|This article requires cleanup.
Please discuss this issue on the talk page and improve it if you can.
- See also: Jaqon
Dagon is first mentioned in the first edition Dungeons & Dragons sourcebook Monster Manual II, where it is said in passing that he rules a liquid layer dominated by marine dretches, hezrous, krakens, and horrible fish-monsters.
Dagon's form is a mixture of both octopus and fish. Dagon sprouts countless tentacles and is covered in black, rubbery skin that is punctuated with many red, unblinking eyes. Fish scales shield his flesh, and row upon row of long fangs jut from his maw. He stands more than 40 feet tall and is considered one of the most fearsome of the demon lords.
|This section is a stub. You can help us by expanding it.|
Dagon's history in the Realms lies below the surface of the Sea of Fallen Stars and the waters in the west of Maztica. He and his minions lurked for a long time in the Trench of Lopok and were only known as "Those Who sleep Below". They infested the dreams of those who swam in the Sea of Fallen Stars with nightmares. The most ambitious of the demons was Prince Dagon, who planned to overcome a pantheon of sea creatures and achieve their divine powers. To reach this goal he brought the depths of the Sea of Fallen Stars under the control of his servants and their forces. The next step was made with long forgotten eldritch magic. He restricted the influence of the deities of the Shalarin in the Sea of Corynactis, on the West of Maztica.
The next step was the creation of five "wild tides" to sweep large numbers of sharlarin into the Sea of Fallen Stars, where his minions could slaughter them. The first wild tide began in -1509 DR with opening of the Wildtide Portals connecting the two ocean realms. Many Shalarin were swept into the Sea of Fallen Stars where roughly 70% died under the attacks of Dagon's servants. The rest was only rescued by the intervention of enemies of Dagon, like merfolk.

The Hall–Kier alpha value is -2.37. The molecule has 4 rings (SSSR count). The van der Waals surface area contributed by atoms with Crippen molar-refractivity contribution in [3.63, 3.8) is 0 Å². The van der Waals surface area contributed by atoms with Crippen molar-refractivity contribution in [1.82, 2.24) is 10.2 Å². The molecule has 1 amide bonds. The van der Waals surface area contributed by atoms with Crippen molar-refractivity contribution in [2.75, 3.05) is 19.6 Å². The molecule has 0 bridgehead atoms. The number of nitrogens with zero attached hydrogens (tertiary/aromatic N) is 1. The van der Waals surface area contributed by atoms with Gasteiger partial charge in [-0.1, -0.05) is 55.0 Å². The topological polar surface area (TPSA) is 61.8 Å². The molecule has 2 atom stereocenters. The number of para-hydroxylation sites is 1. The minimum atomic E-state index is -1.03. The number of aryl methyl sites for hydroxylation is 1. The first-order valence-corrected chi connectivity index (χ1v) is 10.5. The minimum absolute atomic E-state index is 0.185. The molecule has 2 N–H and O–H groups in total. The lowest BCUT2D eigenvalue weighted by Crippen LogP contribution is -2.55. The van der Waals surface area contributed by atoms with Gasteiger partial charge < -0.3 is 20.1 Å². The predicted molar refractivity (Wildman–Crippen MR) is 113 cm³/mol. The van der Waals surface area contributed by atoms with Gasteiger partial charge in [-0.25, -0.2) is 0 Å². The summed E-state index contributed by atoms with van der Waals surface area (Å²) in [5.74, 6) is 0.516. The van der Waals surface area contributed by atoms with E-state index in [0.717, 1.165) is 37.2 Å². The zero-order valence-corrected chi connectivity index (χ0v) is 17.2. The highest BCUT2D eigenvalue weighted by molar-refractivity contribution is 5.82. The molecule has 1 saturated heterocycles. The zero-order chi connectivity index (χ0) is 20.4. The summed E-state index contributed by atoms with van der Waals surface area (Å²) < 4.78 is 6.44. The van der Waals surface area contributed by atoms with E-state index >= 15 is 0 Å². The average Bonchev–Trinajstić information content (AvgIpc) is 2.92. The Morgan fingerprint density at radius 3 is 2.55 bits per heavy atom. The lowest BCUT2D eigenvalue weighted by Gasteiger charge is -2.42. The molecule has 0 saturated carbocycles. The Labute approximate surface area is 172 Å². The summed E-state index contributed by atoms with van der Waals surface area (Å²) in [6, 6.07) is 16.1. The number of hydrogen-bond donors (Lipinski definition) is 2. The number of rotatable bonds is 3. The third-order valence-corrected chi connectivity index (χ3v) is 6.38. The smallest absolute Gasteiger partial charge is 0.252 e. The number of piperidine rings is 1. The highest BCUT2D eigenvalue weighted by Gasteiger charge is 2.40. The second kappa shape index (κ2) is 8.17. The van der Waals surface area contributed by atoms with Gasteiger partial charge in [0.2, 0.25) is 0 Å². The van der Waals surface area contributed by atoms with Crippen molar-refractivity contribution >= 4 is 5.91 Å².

Dagon repeated this tactic every 720 years and the last wild tide was in 1371 DR. This time the portal stayed and became permanent. The shalarin of Faerûn kept the portal a secret, fearing that others could use it for their own ends. But another fact was more disturbing for them. Between the fourth and fifth tide, the shalarin of their homelands near Maztica, all but abandoned their gods because they had grown silent. Instead of the gods, they began to venerate the demon Dagon and his cult became the dominant religion in the Sea of Corynactis. The shalarin of the Sea of Fallen Stars cut off the travel between their communities. But it was too late and the cult of Dagon had already taken root among their ranks and grew in secret.
Dagon also seems to have heroic, "good" progeny in Faerûn, one for certain in the form of Captain Thoster, one of the heroes attempting to stop the eladrin Malyanna from opening the Far Manifold with the Key of Stars. Captain Thoster is a "merchant" (pirate) with a witty, macabre sense of humor and a loyal friend. Thoster's heritage manifests itself in increments periodically during this quest; originally he believes it to be of Kuo-Toa origin. Eventually it is revealed to him (in an extremely painful transformation) that he is in actuality a Demon Scion, a direct descendent of Dagon.
Cult of Dagon Edit
The Outcast Dagon Edit
The demon lord Dagon should not be confused with the exiled devil of the same name, who dwells on Avernus, first layer of Baator. Originally known as Jaqon, Asmodeus forcibly changed Jaqon's name to Dagon to thwart attempts to summon the offender.
- Ed Greenwood (November 1984). “Nine Hells revisited”. In Kim Mohan ed. Dragon #91 (TSR, Inc.), pp. 18–34.
- Gary Gygax (August 1983). Monster Manual II 1st edition. (TSR, Inc). ISBN 0-88038-031-4.
- James Jacobs (November 2006). “The Demonomicon of Iggwilv: Dagon: Prince of Darkened Depths”. In Erik Mona ed. Dragon #349 (Paizo Publishing, LLC), pp. 30–45.
- Eric L. Boyd and Ed Greenwood (May 2007). “Volo's Guide: Demon Cults of the Realms”. In Erik Mona ed. Dragon #355 (Paizo Publishing, LLC), pp. 70–73.
- James Jacobs, Erik Mona, and Ed Stark (2006). Fiendish Codex I: The Lost Annals. Wizards of the Coast. Retrieved on 2015-04-11.
- Bruce R. Cordell (September 2010). Key of Stars. (Wizards of the Coast). ISBN 978-0786956289.
- ↑ Ed Stark, James Jacobs, Erik Mona (June 13, 2006). Fiendish Codex I: Hordes of the Abyss. (Wizards of the Coast), pp. 59–61. ISBN 0-7869-3919-2.
- ↑ 2.0 2.1 2.2 Eric L. Boyd and Ed Greenwood (May 2007). “Volo's Guide: Demon Cults of the Realms”. In Erik Mona ed. Dragon #355 (Paizo Publishing, LLC), p. 71.
- ↑ Bruce R. Cordell (September 2010). Key of Stars. (Wizards of the Coast), p. 300. ISBN 978-0786956289.
- ↑ Ed Greenwood (November 1984). “Nine Hells revisited”. In Kim Mohan ed. Dragon #91 (TSR, Inc.), pp. 21–22.